By The Book: Measuring the Effectiveness of Your Content Marketing

by Daryn Collier

As a business owner who is considering ramping up their content marketing efforts, you’ll likely find yourself asking one nagging question: How do I measure the effectiveness of our content marketing efforts and how do I know which content is producing the best results?

It’s by no means an easy question to answer. In fact, if you Google “how to measure content marketing ROI” you’ll have somewhere around 2 million search results to filter through. After reviewing the first 10 results, you’ll come to the conclusion that nobody really has a perfect answer.

Worse yet, some of the answers you’ll find online are so complicated that you’ll spend more time analyzing data than producing content. You’ll find it easy to get caught up in the numbers and never get any real work done.

We know content marketing works. There are too many great examples of companies who have built their business on the back of great content. Companies like HelpScout and WPCurve are two great examples. Neil Patel wrote an article over on QuickSprout where he makes it very clear that he’s used content marketing to build both Kissmetrics and Crazy Egg into seven-figure annual businesses.

As much as it would be nice to rely on the experiences of others, it’s still important to have a general idea of what kind of results your content is producing. There are many types of content, and you should always be striving to produce more of the stuff that works well and less of what doesn’t.

While there is no definitive answer when it comes to the best way to track results, I think we can both agree that it’s important to start somewhere. But where?

Grab four tips that will help you produce content that results in more leads and sales.

The Reality of Content Marketing

The reality of content marketing is that it takes time to work — just like every other form of marketing. If you can’t commit to a period of at least 3-6 months, you’re are considerably less likely to generate long-term, positive results.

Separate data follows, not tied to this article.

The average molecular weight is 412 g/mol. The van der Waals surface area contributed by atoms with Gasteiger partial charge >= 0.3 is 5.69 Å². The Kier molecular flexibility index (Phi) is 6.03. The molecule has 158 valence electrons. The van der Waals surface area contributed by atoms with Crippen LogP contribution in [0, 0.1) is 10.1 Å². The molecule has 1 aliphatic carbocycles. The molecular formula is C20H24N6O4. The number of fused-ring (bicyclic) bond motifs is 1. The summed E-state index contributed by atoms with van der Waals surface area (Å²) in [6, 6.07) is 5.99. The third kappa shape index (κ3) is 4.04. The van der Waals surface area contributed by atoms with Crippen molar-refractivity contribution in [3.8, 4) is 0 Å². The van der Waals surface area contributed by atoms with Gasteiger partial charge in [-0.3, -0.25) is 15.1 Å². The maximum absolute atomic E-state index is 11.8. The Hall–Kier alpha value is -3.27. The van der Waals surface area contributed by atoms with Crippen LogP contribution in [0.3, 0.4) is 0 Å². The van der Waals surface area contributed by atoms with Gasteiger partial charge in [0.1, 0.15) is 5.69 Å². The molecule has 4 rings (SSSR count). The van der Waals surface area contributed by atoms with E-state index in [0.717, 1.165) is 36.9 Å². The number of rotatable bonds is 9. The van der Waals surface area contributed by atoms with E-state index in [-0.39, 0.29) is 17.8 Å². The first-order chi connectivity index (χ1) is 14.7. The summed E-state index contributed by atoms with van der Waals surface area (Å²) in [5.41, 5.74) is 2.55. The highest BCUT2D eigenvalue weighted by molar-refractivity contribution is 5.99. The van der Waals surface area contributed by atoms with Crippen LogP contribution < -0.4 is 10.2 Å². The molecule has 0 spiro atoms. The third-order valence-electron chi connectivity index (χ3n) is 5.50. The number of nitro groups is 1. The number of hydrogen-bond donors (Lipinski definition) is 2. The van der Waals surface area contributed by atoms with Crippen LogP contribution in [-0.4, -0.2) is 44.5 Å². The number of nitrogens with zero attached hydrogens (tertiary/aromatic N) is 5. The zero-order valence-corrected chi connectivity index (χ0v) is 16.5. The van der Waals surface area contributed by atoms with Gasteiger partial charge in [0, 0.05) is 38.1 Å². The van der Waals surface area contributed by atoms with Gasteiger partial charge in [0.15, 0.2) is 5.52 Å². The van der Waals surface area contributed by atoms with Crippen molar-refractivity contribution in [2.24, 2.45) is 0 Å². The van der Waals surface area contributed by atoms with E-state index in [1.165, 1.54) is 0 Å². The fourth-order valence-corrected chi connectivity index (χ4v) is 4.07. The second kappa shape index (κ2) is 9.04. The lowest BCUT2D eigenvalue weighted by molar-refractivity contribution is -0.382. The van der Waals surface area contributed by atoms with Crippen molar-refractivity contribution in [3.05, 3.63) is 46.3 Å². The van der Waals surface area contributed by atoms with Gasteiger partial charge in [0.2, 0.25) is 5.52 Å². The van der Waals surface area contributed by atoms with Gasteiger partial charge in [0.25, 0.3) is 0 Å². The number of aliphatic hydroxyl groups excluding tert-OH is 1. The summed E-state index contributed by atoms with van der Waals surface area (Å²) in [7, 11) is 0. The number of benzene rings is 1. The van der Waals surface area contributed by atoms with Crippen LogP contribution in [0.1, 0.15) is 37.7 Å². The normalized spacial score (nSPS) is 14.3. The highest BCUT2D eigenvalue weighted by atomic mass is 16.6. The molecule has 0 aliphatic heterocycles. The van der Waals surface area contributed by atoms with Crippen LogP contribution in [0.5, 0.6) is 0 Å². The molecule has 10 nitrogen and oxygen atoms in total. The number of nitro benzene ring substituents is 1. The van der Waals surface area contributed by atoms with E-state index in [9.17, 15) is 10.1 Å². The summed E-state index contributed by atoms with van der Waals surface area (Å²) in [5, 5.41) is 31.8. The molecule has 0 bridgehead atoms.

It’s no different than any other form of marketing or advertising — consistency rules the roost. If you were to spend your time attending live events and networking with potential customers, building those relationships takes time and effort. You’re unlikely to land a new client following an initial introduction.

If you commit to the process of content marketing — just like the process of building a strong relationship — you’ll have created a long-term asset that produces results for years to come.

Deciding What to Measureggw

The first step towards measuring the effectiveness of your content marketing is deciding what to measure. The sky’s the limit here, so it’s important to narrow down your key performance indicators (KPI) to the absolute bare minimum. Trying to track too many things at once usually results in tracking nothing at all. If you keep things simple, you’re more likely to stay the course.

Jay Baer from Convince & Convert recently published a post that that discusses the four types of content metrics that matter. For anyone who is looking for a way to measure the effectiveness of their content marketing efforts, this is a great place to start.

To summarize, Jay looks at four main categories of metrics:

Consumption Metrics

By far the most popular form of data to track, consumption metrics give you an indication of how popular your content really is. How many eyeballs ended up on your content and how long did they stick around for?

Most people turn to Google Analytics when trying to figure out this information. Some examples of metrics you should consider tracking are organic traffic and page views. With consistent content creation, you should see an increase in both of these, keeping in mind one caveat:

While consumption metrics are “good to know”, they can also be considered vanity metrics — not unlike window shoppers in a fine boutique. They love to stop by and look around, but the reality is, they have no intention of making a purchase. With consumption metrics, unless you taken the time to establish a relationship between consumption, leads, and sales, there is little value to be had.